2. null (Ed.)
    Edge intelligence (EI) has received a lot of interest because it can reduce latency, increase efficiency, and preserve privacy. More significantly, as the Internet of Things (IoT) has proliferated, billions of portable and embedded devices have been interconnected, producing zillions of gigabytes on edge networks. Thus, there is an immediate need to push AI (artificial intelligence) breakthroughs within edge networks to achieve the full promise of edge data analytics. EI solutions have supported digital technology workloads and applications from the infrastructure level to edge networks; however, there are still many challenges with the heterogeneity of computational capabilities and the spread of information sources. We propose a novel event-driven deep-learning framework, called EDL-EI (event-driven deep learning for edge intelligence), via the design of a novel event model by defining events using correlation analysis with multiple sensors in real-world settings and incorporating multi-sensor fusion techniques, a transformation method for sensor streams into images, and lightweight 2-dimensional convolutional neural network (CNN) models. To demonstrate the feasibility of the EDL-EI framework, we presented an IoT-based prototype system that we developed with multiple sensors and edge devices. To verify the proposed framework, we have a case study of air-quality scenarios based on the benchmark datamore »provided by the USA Environmental Protection Agency for the most polluted cities in South Korea and China. We have obtained outstanding predictive accuracy (97.65% and 97.19%) from two deep-learning models on the cities’ air-quality patterns. Furthermore, the air-quality changes from 2019 to 2020 have been analyzed to check the effects of the COVID-19 pandemic lockdown.« less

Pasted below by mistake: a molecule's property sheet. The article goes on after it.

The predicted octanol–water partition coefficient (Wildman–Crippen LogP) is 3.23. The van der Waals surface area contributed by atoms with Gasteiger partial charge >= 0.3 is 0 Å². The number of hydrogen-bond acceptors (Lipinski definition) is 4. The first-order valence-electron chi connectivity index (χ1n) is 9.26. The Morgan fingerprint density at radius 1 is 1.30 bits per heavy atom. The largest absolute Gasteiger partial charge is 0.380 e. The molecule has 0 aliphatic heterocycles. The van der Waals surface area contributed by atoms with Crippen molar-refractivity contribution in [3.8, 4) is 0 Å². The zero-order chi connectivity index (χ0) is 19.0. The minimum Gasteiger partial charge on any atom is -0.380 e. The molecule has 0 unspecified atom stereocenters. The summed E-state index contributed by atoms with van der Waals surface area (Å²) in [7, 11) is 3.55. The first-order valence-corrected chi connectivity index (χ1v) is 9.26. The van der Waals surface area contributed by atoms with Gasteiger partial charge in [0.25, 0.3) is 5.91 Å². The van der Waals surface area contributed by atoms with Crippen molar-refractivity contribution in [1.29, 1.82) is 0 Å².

3. The COVID-19 pandemic has highlighted the importance of diagnosis and monitoring as early and accurately as possible. However, the reverse-transcription polymerase chain reaction (RT-PCR) test results in two issues: (1) protracted turnaround time from sample collection to testing result and (2) compromised test accuracy, as low as 67%, due to when the test is administered and due to how the samples are collected, handled, and delivered to the lab to conduct the RT-PCR test. Thus, we present ComputeCOVID19+, our computed tomography-based framework to improve the testing speed and accuracy of COVID-19 (plus its variants) via a deep learning-based network for CT image enhancement called DDnet. To demonstrate its speed and accuracy, we evaluate ComputeCOVID19+ across many sources of computed tomography (CT) images and on many heterogeneous platforms, including multi-core CPU, many-core GPU, and even FPGA. Our results show that ComputeCOVID19+ can significantly shorten the turnaround time from days to minutes and improve the testing accuracy to 91%.